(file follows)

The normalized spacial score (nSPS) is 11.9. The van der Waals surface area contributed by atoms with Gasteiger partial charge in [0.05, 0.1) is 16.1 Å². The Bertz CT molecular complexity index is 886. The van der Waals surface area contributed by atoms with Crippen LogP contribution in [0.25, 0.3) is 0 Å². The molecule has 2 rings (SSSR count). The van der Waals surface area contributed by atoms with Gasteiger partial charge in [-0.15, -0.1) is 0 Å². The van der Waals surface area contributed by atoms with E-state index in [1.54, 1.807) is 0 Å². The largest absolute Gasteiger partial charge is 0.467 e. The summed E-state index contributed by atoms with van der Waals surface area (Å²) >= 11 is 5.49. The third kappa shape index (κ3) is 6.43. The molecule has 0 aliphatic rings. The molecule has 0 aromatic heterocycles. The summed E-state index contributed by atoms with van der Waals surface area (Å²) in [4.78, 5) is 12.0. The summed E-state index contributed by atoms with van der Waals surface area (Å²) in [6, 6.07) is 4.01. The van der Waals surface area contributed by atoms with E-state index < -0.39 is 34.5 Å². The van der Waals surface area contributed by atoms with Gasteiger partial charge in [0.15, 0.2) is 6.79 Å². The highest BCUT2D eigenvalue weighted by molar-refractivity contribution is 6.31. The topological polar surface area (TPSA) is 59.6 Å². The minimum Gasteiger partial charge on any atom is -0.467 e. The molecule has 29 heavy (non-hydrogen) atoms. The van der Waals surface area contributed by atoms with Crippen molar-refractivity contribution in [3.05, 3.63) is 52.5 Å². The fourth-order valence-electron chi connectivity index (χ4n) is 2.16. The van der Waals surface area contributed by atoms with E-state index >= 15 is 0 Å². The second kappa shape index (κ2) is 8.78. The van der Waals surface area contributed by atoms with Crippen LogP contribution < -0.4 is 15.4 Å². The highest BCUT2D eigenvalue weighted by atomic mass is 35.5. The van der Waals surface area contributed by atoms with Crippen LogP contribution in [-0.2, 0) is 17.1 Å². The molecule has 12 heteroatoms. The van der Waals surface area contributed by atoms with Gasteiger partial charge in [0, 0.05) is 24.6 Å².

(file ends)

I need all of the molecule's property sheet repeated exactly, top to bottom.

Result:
The normalized spacial score (nSPS) is 11.9. The van der Waals surface area contributed by atoms with Gasteiger partial charge in [0.05, 0.1) is 16.1 Å². The Bertz CT molecular complexity index is 886. The van der Waals surface area contributed by atoms with Crippen LogP contribution in [0.25, 0.3) is 0 Å². The molecule has 2 rings (SSSR count). The van der Waals surface area contributed by atoms with Gasteiger partial charge in [-0.15, -0.1) is 0 Å². The van der Waals surface area contributed by atoms with E-state index in [1.54, 1.807) is 0 Å². The largest absolute Gasteiger partial charge is 0.467 e. The summed E-state index contributed by atoms with van der Waals surface area (Å²) >= 11 is 5.49. The third kappa shape index (κ3) is 6.43. The molecule has 0 aliphatic rings. The molecule has 0 aromatic heterocycles. The summed E-state index contributed by atoms with van der Waals surface area (Å²) in [4.78, 5) is 12.0. The summed E-state index contributed by atoms with van der Waals surface area (Å²) in [6, 6.07) is 4.01. The van der Waals surface area contributed by atoms with E-state index < -0.39 is 34.5 Å². The van der Waals surface area contributed by atoms with Gasteiger partial charge in [0.15, 0.2) is 6.79 Å². The highest BCUT2D eigenvalue weighted by molar-refractivity contribution is 6.31. The topological polar surface area (TPSA) is 59.6 Å². The minimum Gasteiger partial charge on any atom is -0.467 e. The molecule has 29 heavy (non-hydrogen) atoms. The van der Waals surface area contributed by atoms with Crippen molar-refractivity contribution in [3.05, 3.63) is 52.5 Å². The fourth-order valence-electron chi connectivity index (χ4n) is 2.16. The van der Waals surface area contributed by atoms with E-state index >= 15 is 0 Å². The second kappa shape index (κ2) is 8.78. The van der Waals surface area contributed by atoms with Crippen LogP contribution < -0.4 is 15.4 Å². The highest BCUT2D eigenvalue weighted by atomic mass is 35.5. The van der Waals surface area contributed by atoms with Crippen LogP contribution in [-0.2, 0) is 17.1 Å². The molecule has 12 heteroatoms. The van der Waals surface area contributed by atoms with Gasteiger partial charge in [0, 0.05) is 24.6 Å².